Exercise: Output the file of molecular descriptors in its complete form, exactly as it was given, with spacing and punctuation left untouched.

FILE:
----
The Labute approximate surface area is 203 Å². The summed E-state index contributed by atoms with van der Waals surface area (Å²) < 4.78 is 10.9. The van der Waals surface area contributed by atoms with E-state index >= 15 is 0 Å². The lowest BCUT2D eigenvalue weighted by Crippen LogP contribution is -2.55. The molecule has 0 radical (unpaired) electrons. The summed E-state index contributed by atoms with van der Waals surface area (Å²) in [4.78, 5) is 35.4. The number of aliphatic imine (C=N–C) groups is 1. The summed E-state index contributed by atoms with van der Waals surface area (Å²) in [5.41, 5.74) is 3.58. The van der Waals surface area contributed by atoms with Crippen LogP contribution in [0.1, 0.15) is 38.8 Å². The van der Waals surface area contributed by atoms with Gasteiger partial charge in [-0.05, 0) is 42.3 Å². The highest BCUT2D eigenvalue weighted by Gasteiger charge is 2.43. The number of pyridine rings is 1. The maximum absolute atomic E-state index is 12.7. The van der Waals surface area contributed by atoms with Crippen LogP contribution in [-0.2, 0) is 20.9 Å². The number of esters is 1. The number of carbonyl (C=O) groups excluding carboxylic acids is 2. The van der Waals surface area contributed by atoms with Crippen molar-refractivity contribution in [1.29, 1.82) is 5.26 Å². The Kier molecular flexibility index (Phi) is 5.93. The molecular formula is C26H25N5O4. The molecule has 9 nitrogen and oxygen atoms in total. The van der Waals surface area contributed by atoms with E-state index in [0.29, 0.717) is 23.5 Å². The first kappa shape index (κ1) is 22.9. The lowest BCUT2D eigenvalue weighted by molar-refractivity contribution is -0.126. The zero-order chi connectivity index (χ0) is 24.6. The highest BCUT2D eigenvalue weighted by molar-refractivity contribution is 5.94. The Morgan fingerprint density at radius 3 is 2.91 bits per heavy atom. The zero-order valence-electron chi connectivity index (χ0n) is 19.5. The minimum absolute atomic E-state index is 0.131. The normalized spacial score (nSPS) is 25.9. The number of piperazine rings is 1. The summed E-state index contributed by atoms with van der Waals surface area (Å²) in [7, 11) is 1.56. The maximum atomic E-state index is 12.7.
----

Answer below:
The Labute approximate surface area is 203 Å². The summed E-state index contributed by atoms with van der Waals surface area (Å²) < 4.78 is 10.9. The van der Waals surface area contributed by atoms with E-state index >= 15 is 0 Å². The lowest BCUT2D eigenvalue weighted by Crippen LogP contribution is -2.55. The molecule has 0 radical (unpaired) electrons. The summed E-state index contributed by atoms with van der Waals surface area (Å²) in [4.78, 5) is 35.4. The number of aliphatic imine (C=N–C) groups is 1. The summed E-state index contributed by atoms with van der Waals surface area (Å²) in [5.41, 5.74) is 3.58. The van der Waals surface area contributed by atoms with Crippen LogP contribution in [0.1, 0.15) is 38.8 Å². The van der Waals surface area contributed by atoms with Gasteiger partial charge in [-0.05, 0) is 42.3 Å². The highest BCUT2D eigenvalue weighted by Gasteiger charge is 2.43. The number of pyridine rings is 1. The maximum absolute atomic E-state index is 12.7. The van der Waals surface area contributed by atoms with Crippen LogP contribution in [-0.2, 0) is 20.9 Å². The number of esters is 1. The number of carbonyl (C=O) groups excluding carboxylic acids is 2. The van der Waals surface area contributed by atoms with Crippen molar-refractivity contribution in [1.29, 1.82) is 5.26 Å². The Kier molecular flexibility index (Phi) is 5.93. The molecular formula is C26H25N5O4. The molecule has 9 nitrogen and oxygen atoms in total. The van der Waals surface area contributed by atoms with E-state index in [0.29, 0.717) is 23.5 Å². The first kappa shape index (κ1) is 22.9. The lowest BCUT2D eigenvalue weighted by molar-refractivity contribution is -0.126. The zero-order chi connectivity index (χ0) is 24.6. The highest BCUT2D eigenvalue weighted by molar-refractivity contribution is 5.94. The Morgan fingerprint density at radius 3 is 2.91 bits per heavy atom. The zero-order valence-electron chi connectivity index (χ0n) is 19.5. The minimum absolute atomic E-state index is 0.131. The normalized spacial score (nSPS) is 25.9. The number of piperazine rings is 1. The summed E-state index contributed by atoms with van der Waals surface area (Å²) in [7, 11) is 1.56. The maximum atomic E-state index is 12.7.